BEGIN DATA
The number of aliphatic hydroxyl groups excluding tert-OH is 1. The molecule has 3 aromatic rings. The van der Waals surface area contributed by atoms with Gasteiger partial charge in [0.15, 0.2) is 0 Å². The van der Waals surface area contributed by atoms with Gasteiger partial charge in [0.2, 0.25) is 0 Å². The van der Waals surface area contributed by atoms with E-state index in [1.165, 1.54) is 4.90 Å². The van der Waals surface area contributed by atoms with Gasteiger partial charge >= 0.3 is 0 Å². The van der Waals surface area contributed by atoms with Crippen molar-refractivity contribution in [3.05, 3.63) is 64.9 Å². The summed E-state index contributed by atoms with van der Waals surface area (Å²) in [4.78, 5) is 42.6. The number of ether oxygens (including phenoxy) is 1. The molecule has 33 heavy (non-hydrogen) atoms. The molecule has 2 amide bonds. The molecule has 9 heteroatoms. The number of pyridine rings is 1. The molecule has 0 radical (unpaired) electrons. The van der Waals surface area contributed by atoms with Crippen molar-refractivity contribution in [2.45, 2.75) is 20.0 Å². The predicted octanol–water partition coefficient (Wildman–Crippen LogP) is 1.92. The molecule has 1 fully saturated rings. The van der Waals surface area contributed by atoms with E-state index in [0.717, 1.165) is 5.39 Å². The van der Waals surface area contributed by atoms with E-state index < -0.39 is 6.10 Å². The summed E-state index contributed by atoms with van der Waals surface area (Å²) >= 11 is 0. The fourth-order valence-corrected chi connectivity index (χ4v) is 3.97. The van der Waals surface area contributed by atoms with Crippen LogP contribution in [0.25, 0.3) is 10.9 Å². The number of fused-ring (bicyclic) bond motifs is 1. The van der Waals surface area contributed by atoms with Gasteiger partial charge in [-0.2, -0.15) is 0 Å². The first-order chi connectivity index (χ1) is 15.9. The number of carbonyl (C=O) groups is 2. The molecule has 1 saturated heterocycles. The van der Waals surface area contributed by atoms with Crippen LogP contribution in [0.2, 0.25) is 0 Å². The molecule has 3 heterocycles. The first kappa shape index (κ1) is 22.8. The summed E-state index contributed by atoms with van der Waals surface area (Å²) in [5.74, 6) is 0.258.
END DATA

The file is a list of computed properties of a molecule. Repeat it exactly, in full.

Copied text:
The number of aliphatic hydroxyl groups excluding tert-OH is 1. The molecule has 3 aromatic rings. The van der Waals surface area contributed by atoms with Gasteiger partial charge in [0.15, 0.2) is 0 Å². The van der Waals surface area contributed by atoms with Gasteiger partial charge in [0.2, 0.25) is 0 Å². The van der Waals surface area contributed by atoms with E-state index in [1.165, 1.54) is 4.90 Å². The van der Waals surface area contributed by atoms with Gasteiger partial charge >= 0.3 is 0 Å². The van der Waals surface area contributed by atoms with Crippen molar-refractivity contribution in [3.05, 3.63) is 64.9 Å². The summed E-state index contributed by atoms with van der Waals surface area (Å²) in [4.78, 5) is 42.6. The number of ether oxygens (including phenoxy) is 1. The molecule has 33 heavy (non-hydrogen) atoms. The molecule has 2 amide bonds. The molecule has 9 heteroatoms. The number of pyridine rings is 1. The molecule has 0 radical (unpaired) electrons. The van der Waals surface area contributed by atoms with Crippen molar-refractivity contribution in [2.45, 2.75) is 20.0 Å². The predicted octanol–water partition coefficient (Wildman–Crippen LogP) is 1.92. The molecule has 1 fully saturated rings. The van der Waals surface area contributed by atoms with E-state index in [0.717, 1.165) is 5.39 Å². The van der Waals surface area contributed by atoms with E-state index < -0.39 is 6.10 Å². The summed E-state index contributed by atoms with van der Waals surface area (Å²) >= 11 is 0. The fourth-order valence-corrected chi connectivity index (χ4v) is 3.97. The van der Waals surface area contributed by atoms with Crippen LogP contribution in [0.25, 0.3) is 10.9 Å². The number of fused-ring (bicyclic) bond motifs is 1. The van der Waals surface area contributed by atoms with Gasteiger partial charge in [-0.2, -0.15) is 0 Å². The first-order chi connectivity index (χ1) is 15.9. The number of carbonyl (C=O) groups is 2. The molecule has 1 saturated heterocycles. The van der Waals surface area contributed by atoms with Crippen LogP contribution in [0.2, 0.25) is 0 Å². The molecule has 3 heterocycles. The first kappa shape index (κ1) is 22.8. The summed E-state index contributed by atoms with van der Waals surface area (Å²) in [5.74, 6) is 0.258.